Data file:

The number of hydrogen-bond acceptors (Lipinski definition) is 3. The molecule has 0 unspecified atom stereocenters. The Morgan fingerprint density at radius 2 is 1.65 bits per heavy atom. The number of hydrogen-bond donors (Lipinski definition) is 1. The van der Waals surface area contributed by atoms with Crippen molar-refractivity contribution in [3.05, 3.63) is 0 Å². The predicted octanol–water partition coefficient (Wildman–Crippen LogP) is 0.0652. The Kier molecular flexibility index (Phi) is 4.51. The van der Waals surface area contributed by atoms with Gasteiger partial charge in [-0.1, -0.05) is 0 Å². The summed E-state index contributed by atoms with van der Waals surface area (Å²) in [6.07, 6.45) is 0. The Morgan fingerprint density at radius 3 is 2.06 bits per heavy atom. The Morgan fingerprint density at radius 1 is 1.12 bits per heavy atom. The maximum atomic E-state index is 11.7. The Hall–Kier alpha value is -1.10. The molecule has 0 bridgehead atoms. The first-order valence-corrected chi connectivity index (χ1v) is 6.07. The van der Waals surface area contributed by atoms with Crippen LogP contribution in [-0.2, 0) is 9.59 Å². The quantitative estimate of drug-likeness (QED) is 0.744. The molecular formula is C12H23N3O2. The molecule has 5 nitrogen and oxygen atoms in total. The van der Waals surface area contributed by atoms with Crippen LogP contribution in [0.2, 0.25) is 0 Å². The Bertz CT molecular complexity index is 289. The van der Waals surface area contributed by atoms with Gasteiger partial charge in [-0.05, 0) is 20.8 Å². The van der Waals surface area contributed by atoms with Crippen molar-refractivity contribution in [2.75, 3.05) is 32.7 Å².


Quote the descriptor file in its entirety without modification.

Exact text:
The number of hydrogen-bond acceptors (Lipinski definition) is 3. The molecule has 0 unspecified atom stereocenters. The Morgan fingerprint density at radius 2 is 1.65 bits per heavy atom. The number of hydrogen-bond donors (Lipinski definition) is 1. The van der Waals surface area contributed by atoms with Crippen molar-refractivity contribution in [3.05, 3.63) is 0 Å². The predicted octanol–water partition coefficient (Wildman–Crippen LogP) is 0.0652. The Kier molecular flexibility index (Phi) is 4.51. The van der Waals surface area contributed by atoms with Gasteiger partial charge in [-0.1, -0.05) is 0 Å². The summed E-state index contributed by atoms with van der Waals surface area (Å²) in [6.07, 6.45) is 0. The Morgan fingerprint density at radius 3 is 2.06 bits per heavy atom. The Morgan fingerprint density at radius 1 is 1.12 bits per heavy atom. The maximum atomic E-state index is 11.7. The Hall–Kier alpha value is -1.10. The molecule has 0 bridgehead atoms. The first-order valence-corrected chi connectivity index (χ1v) is 6.07. The van der Waals surface area contributed by atoms with Crippen LogP contribution in [-0.2, 0) is 9.59 Å². The quantitative estimate of drug-likeness (QED) is 0.744. The molecular formula is C12H23N3O2. The molecule has 5 nitrogen and oxygen atoms in total. The van der Waals surface area contributed by atoms with Crippen LogP contribution in [0.2, 0.25) is 0 Å². The Bertz CT molecular complexity index is 289. The van der Waals surface area contributed by atoms with Gasteiger partial charge in [-0.05, 0) is 20.8 Å². The van der Waals surface area contributed by atoms with Crippen molar-refractivity contribution in [2.75, 3.05) is 32.7 Å².